How to Setup Elastic Search in Docker Containers

Elastic Search and Docker

Elastic Search is great! Docker is great! Let’s use both of them together! Ok, seriously. I am working on project that is using a fairly large Elastic Search (ES) cluster. More than just a toy example. So we have nodes that run on different machines in different racks and in different datacenters. So the examples (here, here, here, and here) talk about some really great stuff but I couldn’t get them to really work with separate ES nodes. Maybe too, you are running in the cloud and have a nice plugin to use for your cloud provider. Ok, I don’t have that.

The problem.

Well, it lies in the fact that docker networking hides the containers from the networking stack on the host machine. The problem is that when you start elastic search, you have to host addresses:

  • The bind host
  • The publish host

The bind host is where we declare where we want the process to serve from. This allows us to define which network interface(s) we want to use. It is the basic requirement for a server process to listen to tcp traffic.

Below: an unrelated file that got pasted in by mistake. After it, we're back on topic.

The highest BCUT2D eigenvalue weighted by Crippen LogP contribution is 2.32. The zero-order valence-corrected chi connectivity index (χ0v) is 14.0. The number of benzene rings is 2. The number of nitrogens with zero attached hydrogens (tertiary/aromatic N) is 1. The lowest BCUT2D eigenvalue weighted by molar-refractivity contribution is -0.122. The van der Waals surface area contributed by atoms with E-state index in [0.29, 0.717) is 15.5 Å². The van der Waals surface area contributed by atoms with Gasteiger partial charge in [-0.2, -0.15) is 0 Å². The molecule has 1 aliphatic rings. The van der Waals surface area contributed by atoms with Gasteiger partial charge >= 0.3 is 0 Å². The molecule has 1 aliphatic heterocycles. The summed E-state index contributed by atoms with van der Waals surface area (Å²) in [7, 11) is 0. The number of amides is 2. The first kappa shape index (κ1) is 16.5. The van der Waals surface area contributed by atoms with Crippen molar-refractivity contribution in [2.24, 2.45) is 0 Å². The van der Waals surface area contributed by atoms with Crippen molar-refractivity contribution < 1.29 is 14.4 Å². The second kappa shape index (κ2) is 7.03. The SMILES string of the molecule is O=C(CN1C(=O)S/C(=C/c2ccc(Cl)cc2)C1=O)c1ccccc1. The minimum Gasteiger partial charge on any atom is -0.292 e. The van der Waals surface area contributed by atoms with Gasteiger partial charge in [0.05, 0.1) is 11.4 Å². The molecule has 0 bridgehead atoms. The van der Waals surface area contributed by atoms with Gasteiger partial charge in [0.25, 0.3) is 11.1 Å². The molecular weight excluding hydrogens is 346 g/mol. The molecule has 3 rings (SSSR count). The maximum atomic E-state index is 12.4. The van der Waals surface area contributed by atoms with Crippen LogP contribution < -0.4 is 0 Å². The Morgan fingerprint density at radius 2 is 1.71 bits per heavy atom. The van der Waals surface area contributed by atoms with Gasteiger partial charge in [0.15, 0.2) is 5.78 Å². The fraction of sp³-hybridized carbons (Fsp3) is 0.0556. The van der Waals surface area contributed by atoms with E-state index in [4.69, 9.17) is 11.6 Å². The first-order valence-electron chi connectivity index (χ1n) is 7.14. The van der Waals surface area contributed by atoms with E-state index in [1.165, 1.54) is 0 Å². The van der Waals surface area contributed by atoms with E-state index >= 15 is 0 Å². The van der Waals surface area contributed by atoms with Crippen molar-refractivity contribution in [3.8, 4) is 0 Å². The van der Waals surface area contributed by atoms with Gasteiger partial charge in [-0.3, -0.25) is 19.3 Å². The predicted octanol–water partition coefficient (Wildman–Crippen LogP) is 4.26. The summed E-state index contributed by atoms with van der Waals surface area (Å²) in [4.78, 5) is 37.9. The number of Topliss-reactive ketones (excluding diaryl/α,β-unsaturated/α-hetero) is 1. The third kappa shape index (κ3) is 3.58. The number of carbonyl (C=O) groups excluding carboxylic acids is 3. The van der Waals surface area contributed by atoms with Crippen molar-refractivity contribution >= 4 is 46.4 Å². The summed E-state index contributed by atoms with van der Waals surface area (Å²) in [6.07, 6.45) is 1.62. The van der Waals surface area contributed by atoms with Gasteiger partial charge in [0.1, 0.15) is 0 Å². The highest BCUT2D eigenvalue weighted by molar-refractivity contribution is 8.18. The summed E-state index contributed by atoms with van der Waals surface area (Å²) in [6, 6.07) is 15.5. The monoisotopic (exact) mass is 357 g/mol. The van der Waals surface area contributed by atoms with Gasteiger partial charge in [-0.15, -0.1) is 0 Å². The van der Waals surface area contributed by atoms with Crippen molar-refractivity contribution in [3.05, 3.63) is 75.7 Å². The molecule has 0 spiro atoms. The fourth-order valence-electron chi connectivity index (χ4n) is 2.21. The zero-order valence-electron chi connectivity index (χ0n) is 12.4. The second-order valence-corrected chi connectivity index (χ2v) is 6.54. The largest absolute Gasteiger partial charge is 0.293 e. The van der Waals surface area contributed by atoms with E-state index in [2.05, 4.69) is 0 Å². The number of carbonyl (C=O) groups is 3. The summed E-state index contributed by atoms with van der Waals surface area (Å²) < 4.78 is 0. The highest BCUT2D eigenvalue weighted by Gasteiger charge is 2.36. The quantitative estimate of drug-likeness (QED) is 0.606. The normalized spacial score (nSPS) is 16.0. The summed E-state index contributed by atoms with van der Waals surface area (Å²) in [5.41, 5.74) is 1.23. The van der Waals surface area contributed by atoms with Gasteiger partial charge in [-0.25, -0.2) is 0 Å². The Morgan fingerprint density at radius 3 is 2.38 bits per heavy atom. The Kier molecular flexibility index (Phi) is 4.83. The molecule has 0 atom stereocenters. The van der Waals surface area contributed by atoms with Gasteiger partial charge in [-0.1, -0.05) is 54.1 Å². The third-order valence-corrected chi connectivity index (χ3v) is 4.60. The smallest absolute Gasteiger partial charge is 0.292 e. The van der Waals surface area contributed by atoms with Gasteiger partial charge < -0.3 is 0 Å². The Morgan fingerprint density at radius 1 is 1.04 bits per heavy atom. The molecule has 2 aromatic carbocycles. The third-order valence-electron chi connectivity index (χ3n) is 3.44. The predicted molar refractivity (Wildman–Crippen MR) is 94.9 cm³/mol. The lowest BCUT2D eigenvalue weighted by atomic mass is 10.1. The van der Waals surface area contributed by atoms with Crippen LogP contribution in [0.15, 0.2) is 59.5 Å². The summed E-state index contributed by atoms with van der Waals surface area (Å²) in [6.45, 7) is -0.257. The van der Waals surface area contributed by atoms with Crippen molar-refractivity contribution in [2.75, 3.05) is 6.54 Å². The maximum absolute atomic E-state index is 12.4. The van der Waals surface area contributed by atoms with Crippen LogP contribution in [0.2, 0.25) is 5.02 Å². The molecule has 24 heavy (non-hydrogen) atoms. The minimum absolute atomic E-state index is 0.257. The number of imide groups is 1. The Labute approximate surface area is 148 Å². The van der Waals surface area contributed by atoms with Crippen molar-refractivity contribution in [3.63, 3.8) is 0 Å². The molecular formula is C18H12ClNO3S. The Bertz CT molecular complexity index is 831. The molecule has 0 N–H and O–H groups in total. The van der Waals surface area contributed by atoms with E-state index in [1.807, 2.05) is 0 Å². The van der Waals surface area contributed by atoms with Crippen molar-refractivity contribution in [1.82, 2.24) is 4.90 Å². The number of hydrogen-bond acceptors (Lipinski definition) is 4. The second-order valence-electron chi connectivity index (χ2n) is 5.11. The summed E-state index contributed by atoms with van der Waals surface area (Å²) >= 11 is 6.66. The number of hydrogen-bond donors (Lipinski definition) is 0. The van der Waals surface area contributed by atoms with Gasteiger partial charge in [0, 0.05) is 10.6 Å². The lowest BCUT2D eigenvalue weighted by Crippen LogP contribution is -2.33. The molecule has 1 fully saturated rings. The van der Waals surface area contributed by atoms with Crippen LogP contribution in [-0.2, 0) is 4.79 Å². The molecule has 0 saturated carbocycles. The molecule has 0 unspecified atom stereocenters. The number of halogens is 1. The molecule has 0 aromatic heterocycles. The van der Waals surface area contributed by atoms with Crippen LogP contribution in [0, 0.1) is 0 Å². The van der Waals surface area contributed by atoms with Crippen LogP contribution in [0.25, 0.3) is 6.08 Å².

The publish host is like the “return address”. When we use the zen discovery with ES, we have to tell the other nodes how to talk to our node. They have important things to tell us and two-way communication is good.

The problem that arrises is that most of the documentation points to this nice parameter (yep, the first parameter in the network documentation). The “cool” (or not) feature of this parameter is that it will set both the bind and publish host for you (source) And it has an even nicer thing where you can set it to which tells ES, “hey, choose a non-loop back interface and just use that!” This shows up in the configuration for the official ES docker container!

Thhe problem hits us when we realize that the IP address in the docker container is not the same IP address that other processes outside of the server can see. Now, there is the GIANT HAMMER solve this. You can add the parameter --net="host" to your docker run command, but that is generally a bad idea (see here, and here).

So it took me some time to realize that I want to set my bind host to the “fancy pants” and then set my publish host to the hostname of the host (or the IP address of my host). Since my docker container doesn’t know much of anything about the host, I have to tell it what is the external host. I do this as part of my docker run command; I add an environment variable --env "PUBLISH_IP=". Then in my elasticsearch.yml, you have to set the following:

network.publish_host: "${PUBLISH_IP}"

Adding these two lines will allow you to have your ES containers talk to each other properly. Man, it feels kinda anticlimatic to have a solution that is so small.

Nothing big, but I hope you found this before too much hassle.